There is a large difference in size at sexual maturity between the sexes. In the northwest Atlantic, males reach maturity at about 195 cm and females at about 265–280 cm (Pratt and Casey 1983, Stevens 1983, Cliff et al. 1990). In New Zealand, males mature at 198–204 cm and females at 301–307 cm (Francis and Duffy 2005). Compagno (2001) reports males mature between 203–215 cm, reaching a maximum size of 296 cm, and females mature between 275–293 cm, reaching a maximum of almost 4 m.
The Shortfin Mako is ovoviviparous and oophagous, but what little is known of its reproductive cycle indicates the gestation period is 15–18 months, with a three year reproductive cycle (Mollet et al. 2000). Litter size is 4–25 pups (possibly up to 30, mostly 10-18), which are about 60-70 cm long at birth (Garrick 1967, Compagno 2001). There are comparatively few records of pregnant females. Among 26 shark species, the Shortfin Mako has an intrinsic rebound potential (a measure of its ability to recover from exploitation) in the mid-range (Smith et al. 1998). The annual rate of population increase is 0.046 yr-1 (S. Smith pers. comm.) Cortes (2002) calculated a finite rate of increase (lambda) of 1.141 (1.098 to 1.181 95% CI, r = 0.13) and the average reproductive age as 10.1 (9.2 to 11.1 95% CI) years.
The diet of Shortfin Makos has been reported to consist mainly of teleost fishes (including mackerels, tunas, bonitos and other scombrids, anchovies, herrings, grunts, lancet fishes, cod, ling, whiting and other gadids, salmon, yellowtails and other carangids, sea basses, porgies, swordfish) and cephalopods in studies from the Northwest Atlantic and Australia (Stillwell and Kohler 1982, Stevens 1984), while elasmobranchs were the most common prey category from Natal, South Africa (Cliff et al. 1990). A daily ration of 2 kg/day (based on an average weight of 63 kg) was estimated for makos in the northwest Atlantic (Stillwell and Kohler 1982). Large makos over (3 m in length) have very broad, more flattened and triangular teeth, perhaps better suited to cutting large prey than the awl-shaped teeth of smaller individuals (Compagno 1984a). There are several anecdotal accounts of makos attacking and consuming Broad-bill Swordfish (Xiphias gladius). It also eats sea turtles, dolphins, salps and occasionally detritus (Compagno 1984a).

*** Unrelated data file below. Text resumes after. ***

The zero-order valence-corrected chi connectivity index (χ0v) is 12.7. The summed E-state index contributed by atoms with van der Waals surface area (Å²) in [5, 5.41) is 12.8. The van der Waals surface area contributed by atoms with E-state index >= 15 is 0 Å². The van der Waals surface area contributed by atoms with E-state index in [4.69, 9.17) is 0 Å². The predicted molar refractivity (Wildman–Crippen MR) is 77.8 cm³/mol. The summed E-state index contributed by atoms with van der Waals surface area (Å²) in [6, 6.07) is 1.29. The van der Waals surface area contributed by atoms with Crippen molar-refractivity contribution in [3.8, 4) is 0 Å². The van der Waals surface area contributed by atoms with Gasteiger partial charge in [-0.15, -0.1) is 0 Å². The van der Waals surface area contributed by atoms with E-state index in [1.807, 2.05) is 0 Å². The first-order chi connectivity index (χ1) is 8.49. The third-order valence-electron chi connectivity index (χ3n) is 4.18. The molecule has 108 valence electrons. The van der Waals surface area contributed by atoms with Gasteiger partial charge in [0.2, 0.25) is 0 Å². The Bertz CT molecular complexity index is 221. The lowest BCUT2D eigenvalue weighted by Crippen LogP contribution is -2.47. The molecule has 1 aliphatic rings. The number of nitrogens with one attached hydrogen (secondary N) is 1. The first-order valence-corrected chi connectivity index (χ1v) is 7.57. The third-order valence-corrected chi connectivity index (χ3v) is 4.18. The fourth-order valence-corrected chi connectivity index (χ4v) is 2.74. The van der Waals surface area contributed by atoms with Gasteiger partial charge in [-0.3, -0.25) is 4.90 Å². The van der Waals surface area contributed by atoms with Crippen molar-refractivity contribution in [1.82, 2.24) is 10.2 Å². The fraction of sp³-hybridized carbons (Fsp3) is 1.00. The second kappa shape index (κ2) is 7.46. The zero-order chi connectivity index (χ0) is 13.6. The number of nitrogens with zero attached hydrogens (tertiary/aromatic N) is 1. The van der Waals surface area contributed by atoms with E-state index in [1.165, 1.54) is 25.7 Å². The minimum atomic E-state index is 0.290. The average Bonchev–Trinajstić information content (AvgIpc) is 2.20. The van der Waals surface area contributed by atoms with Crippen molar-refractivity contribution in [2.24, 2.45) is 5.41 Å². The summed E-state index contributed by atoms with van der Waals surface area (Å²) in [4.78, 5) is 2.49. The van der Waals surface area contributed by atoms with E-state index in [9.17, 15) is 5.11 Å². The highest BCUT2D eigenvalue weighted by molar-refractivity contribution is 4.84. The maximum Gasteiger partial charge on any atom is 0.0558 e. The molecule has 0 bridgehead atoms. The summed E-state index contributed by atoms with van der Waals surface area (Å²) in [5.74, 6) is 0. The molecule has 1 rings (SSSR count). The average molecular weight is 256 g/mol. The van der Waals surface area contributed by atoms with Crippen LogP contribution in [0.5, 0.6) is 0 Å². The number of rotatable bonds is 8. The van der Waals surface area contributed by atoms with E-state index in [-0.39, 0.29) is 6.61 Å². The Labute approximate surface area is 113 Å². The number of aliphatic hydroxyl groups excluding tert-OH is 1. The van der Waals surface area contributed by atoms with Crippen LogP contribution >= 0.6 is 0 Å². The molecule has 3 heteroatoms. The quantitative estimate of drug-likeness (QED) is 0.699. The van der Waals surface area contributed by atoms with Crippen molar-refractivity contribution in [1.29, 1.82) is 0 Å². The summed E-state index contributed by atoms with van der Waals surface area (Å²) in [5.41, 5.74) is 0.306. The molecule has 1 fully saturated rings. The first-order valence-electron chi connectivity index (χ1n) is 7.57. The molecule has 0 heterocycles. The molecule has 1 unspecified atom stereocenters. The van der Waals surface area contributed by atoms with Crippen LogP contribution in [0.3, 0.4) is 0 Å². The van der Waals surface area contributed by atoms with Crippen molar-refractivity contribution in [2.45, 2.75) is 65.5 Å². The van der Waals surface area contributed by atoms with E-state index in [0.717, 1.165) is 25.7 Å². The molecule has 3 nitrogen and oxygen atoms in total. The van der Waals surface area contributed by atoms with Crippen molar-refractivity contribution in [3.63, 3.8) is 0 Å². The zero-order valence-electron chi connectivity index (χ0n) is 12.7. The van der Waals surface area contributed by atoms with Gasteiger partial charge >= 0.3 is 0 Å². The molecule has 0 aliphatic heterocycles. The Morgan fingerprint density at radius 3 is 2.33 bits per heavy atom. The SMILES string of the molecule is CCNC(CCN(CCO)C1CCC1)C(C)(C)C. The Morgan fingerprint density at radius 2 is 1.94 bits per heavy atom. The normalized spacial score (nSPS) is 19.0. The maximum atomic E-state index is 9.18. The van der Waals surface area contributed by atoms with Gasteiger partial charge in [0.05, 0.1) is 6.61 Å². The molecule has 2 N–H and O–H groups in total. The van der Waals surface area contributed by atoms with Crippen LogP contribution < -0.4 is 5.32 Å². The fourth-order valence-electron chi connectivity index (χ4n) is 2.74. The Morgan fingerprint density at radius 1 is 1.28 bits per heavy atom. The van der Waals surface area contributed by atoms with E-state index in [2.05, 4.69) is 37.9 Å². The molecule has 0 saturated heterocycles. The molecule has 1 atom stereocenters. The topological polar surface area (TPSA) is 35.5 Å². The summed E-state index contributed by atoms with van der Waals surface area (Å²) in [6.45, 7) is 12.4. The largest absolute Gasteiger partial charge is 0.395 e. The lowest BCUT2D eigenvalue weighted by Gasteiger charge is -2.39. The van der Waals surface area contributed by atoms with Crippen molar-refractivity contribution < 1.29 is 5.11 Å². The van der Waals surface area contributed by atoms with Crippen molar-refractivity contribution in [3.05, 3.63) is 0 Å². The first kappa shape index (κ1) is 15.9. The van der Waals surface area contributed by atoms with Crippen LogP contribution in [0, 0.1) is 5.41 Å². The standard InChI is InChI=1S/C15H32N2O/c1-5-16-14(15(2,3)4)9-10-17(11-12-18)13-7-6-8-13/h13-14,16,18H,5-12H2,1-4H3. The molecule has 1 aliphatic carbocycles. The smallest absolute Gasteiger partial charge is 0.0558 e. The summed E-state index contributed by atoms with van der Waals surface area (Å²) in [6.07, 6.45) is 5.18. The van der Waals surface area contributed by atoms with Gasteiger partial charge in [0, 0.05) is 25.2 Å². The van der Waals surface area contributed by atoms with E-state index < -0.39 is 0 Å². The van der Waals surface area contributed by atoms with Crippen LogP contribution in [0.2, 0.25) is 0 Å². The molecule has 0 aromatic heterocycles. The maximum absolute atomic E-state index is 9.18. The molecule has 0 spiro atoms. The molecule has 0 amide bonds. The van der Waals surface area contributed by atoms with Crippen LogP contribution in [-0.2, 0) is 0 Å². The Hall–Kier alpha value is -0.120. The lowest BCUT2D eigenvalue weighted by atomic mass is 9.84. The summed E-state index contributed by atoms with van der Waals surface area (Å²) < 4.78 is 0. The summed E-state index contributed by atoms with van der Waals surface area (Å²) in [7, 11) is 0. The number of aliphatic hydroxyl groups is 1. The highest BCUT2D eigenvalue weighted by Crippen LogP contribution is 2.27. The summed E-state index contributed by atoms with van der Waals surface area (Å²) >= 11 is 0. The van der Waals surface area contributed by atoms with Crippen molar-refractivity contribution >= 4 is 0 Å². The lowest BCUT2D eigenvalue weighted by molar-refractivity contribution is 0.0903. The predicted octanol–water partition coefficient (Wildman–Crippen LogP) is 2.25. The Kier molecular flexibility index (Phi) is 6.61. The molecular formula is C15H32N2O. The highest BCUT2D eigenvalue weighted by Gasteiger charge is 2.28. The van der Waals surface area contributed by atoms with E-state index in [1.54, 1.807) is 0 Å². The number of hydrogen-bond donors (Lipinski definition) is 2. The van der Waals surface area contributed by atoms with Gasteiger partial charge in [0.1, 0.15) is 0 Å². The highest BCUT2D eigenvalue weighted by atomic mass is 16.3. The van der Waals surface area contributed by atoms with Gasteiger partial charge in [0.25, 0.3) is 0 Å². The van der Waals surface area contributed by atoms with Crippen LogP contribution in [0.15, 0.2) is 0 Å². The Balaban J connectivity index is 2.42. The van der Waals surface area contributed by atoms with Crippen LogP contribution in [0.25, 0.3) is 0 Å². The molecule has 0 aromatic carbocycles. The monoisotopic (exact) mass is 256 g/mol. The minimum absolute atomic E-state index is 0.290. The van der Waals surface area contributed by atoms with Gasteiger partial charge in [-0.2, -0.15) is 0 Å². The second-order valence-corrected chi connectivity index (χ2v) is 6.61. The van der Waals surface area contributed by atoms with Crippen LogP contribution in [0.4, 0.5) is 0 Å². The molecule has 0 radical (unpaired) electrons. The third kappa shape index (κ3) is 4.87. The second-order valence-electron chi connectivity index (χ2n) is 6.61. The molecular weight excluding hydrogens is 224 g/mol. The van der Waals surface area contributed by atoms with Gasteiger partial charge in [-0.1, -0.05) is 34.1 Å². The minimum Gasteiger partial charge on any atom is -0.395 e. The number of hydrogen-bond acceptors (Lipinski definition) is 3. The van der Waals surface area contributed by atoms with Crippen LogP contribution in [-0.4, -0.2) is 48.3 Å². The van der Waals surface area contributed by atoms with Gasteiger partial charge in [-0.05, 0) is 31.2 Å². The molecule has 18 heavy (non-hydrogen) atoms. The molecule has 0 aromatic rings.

Estimates of mako bycatch in various gillnet fisheries in the North Pacific are given in Bonfil (1994). Bycatch in the Japanese salmon fishery in 1989 was about 15 t, and about 63 t was taken in the squid fishery in 1990. In the Japanese large-mesh driftnet fishery in the South Pacific, about 286 t of Shortfin Mako was caught in 1990. The Spanish pelagic longline fishery for swordfish and sharks is expanding rapidly in the Pacific. Shortfin makos comprise about 5% (~600–700 t) of the total catch of this fleet (Mejuto et al. 2007).
Reported average catch rates for shortfin makos vary from 0.3-3.4 sharks per 1,000 hooks (Stevens and Wayte 1999). Stevens (in press) used stratified catch rates in conjunction with fishing effort and average weights to estimate a catch of 4,100 t caught by high-seas longlining in the Pacific in 1994. Longline fleets take about 100-200 t from around New Zealand each year (Ministry of Fisheries Science Group 2006) and about 100 t were taken in Australian EEZ waters by Japanese tuna vessels each season (Stevens and Wayte 1999).
A coastal driftnet fishery for juvenile shortfin mako shark developed during the late 1970s in California; landings reached 242 t in 1982, fluctuated between 102-278 t from 1983-91 and declined to less than 100 t after 1991 (Holts et al. 1998). An experimental coastal longline fishery targeting makos took between 50 and 120 t annually durung1988-91 before the fishery was closed. Bycatch will continue to be an issue in the drift gillnet and longline fisheries until effective measures are developed which reduce the bycatch to close to zero (Crooke 2001). Although makos are not targeted in these fisheries, they are kept as the third most valuable species. The shortn mako shark was taken by the high seas shark and swordsh drift longline shery, which developed between 1991 and 1994 (Taylor and Holts 2001) outside the US 200-nm Exclusive Economic Zone prior to its closure in spring 2004. A small portion of the catch was landed in California with annual landings ranging from 9,523 to 128,116 pounds between 1991 and 1999.